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LUDHIANA

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THE TRIBUNE SPECIALS
50 YEARS OF INDEPENDENCE

TERCENTENARY CELEBRATIONS
M A I L B A G

Punjab should promote quality education

The educational system in Punjab is defective. The child is burdened with a bulky syllabus and teachers are in a tearing hurry for completing the lessons. Education has become more of learning subjects by rote rather than promoting the fundamental concepts of subjects like science and social studies. As a result, students fail to do well in X and XII examinations.

There is need to pay greater attention to improving the quality of education in Punjab’s schools. Students of government schools are not doing well in the examinations because of the teachers’ failure to establish effective rapport with them. In rural Punjab, either the teachers are absent or the standard of education is very poor.

It is noteworthy that Haryana, in sharp contrast, is encouraging quality education in rural and urban areas. In this context, the government has a positive approach in financial outlays and results. Haryana considers education as an instrument of development. This should be an example for Punjab to emulate.

SONALI BHARGAVA, New Delhi


 

II

It is a pity that successive governments have always been apathetic towards quality education in Punjab. Education has reached the saturation point, especially in certain highly technical and medical institutions. There is more emphasis on quantity rather than on quality. The result: increasing white-collared unemployment or underemployment amongst trained professionals.

Confused policies marred education during the Amarinder Singh regime. There was no security of service for private or government teachers. Security of service is very important for achieving good results.

The privately managed aided schools and college teachers have been demanding the 95 per cent aiding pattern. However, this has not been done. Education is mainly in the hands of the privately managed institutions. The powers that be have been overlooking this fact.

Sadly, education is being treated as commerce. Setting up an education commission will not serve the desired purpose until policies on education are not taken out of the bureaucratic control.

K.K. KHOSLA, Ludhiana

Make it reasonable

Toll tax on improved roads and newly built flyovers is a necessary evil. For the renovated road between Hoshiarpur and Balachaur, the imposed toll tax rates are irrational and extremely high.

There are two toll tax barriers. For the stretch between Hoshiarpur and Garhshankar (about 40 km), Rs 29 tax is levied for one way journey by car. For the stretch between Garhshankar and Balachaur (about 20 km), Rs 29 tax is levied for one way. Thus, for a 60-km journey, one must shell out Rs 58! This is unfair and unjustified.

Normally, for a to and fro journey within 24 hours, the toll tax is one and half times the amount charged for one way journey. In this case, the toll tax is Rs 46, again on the higher side. For the distances covered in the two stretches as mentioned above, the one way toll tax should be Rs 15 and Rs 10 only. The authorities concerned should look into the matter in public interest.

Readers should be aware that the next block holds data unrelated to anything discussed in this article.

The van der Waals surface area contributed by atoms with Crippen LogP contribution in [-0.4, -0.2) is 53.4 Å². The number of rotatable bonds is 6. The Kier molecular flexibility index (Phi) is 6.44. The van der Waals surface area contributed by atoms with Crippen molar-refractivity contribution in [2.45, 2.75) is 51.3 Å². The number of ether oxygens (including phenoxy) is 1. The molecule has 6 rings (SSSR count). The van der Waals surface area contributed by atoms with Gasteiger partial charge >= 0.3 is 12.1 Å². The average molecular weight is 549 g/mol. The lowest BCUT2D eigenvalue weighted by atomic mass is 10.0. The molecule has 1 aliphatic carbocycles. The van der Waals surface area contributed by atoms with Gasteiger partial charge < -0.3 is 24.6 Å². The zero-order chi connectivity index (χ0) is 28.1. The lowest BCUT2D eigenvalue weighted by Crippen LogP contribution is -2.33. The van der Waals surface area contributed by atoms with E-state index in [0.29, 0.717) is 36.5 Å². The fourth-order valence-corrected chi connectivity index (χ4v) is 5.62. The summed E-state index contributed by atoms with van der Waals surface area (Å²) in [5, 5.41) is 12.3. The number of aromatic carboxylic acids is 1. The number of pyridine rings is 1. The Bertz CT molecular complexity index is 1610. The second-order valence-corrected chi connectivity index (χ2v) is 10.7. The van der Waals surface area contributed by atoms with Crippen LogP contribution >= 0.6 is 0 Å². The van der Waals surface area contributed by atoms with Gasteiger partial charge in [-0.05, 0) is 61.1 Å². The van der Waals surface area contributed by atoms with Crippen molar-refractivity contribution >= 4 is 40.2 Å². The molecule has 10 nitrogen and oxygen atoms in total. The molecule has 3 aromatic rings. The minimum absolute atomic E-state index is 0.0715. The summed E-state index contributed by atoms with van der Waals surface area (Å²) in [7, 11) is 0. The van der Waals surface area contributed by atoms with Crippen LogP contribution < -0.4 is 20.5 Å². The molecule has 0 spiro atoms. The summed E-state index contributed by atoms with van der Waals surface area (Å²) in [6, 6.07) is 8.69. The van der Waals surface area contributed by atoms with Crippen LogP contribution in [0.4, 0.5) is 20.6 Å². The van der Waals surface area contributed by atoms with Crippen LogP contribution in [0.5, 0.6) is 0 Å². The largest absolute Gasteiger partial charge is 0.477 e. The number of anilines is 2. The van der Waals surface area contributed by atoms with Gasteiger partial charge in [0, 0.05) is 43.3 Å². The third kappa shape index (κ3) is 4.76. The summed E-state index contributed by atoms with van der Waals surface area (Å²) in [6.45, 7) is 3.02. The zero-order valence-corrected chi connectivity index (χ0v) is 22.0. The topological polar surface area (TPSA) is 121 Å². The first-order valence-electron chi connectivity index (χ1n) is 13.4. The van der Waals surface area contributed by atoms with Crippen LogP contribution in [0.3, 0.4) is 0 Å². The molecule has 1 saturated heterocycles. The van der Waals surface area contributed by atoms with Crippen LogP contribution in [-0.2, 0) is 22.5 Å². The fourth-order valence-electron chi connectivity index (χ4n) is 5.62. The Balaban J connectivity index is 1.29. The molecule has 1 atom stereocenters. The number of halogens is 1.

Dr B.R. SOOD,Bahadurpur (Hoshiarpur)

 

Steel plant for Nahan

During a visit to Nahan, Union Steel Minister Ramvilas Paswan had announced that a steel plant would be set up here. It is a laudable move. Mr Paswan has reportedly instructed the authorities concerned to select some suitable location near Nahan for this purpose.

With the winding up of the Nahan Foundry, Nahan deserves an important industry in the public sector to help absorb the young labour force. The steel plant can easily be located in the Markanda Valley.

Since the raw material for such a plant will have to be procured from far off states, the plant should be developed to produce specialised steel. In some European countries, special steel produced is more valuable than even gold.

Once this belt gets a steel plant, it will require a railway link. Kala Amb at the foot of the Shivaliks is already humming with industrial activity. If the railway line connects Dehra Dun, Paonta Sahib, Kala Amb, Naraingarh, Ambala and Chandigarh, this backward zone will witness an economic boom.

Dr L.K. MANUJA, Nahan (HP)

For all times

I read the news-item, “Replace Shakespeare, say experts”. Before this suggestion is accepted, it should be borne in mind that great writers like Shakespeare are for all times as they delve deep into the human mind.

Students of English literature at graduation level will lose much if Shakespeare is replaced by modern writers. His profundity of thought and way of narration remain unparalleled to this day. Poet Dryden’s following lines about the bard are relevant for all times:

But Shakespeare’s magic could not copied be In that circle none could tread but he.

V.P. MEHTA, Chandigarh

Why skip bus stand?

With the construction of the Morinda bypass, passengers desirous of alighting at Morinda bus stand are put to great inconvenience. Buses skip the bus stand as they are diverted to the bypass to avoid the railway crossing.

As a result, passengers have to trudge long distances along with their luggage and children. The authorities concerned should direct all buses to pass through the local bus stand as is the practice at Ropar.

TARSEM LAL, (Ropar)

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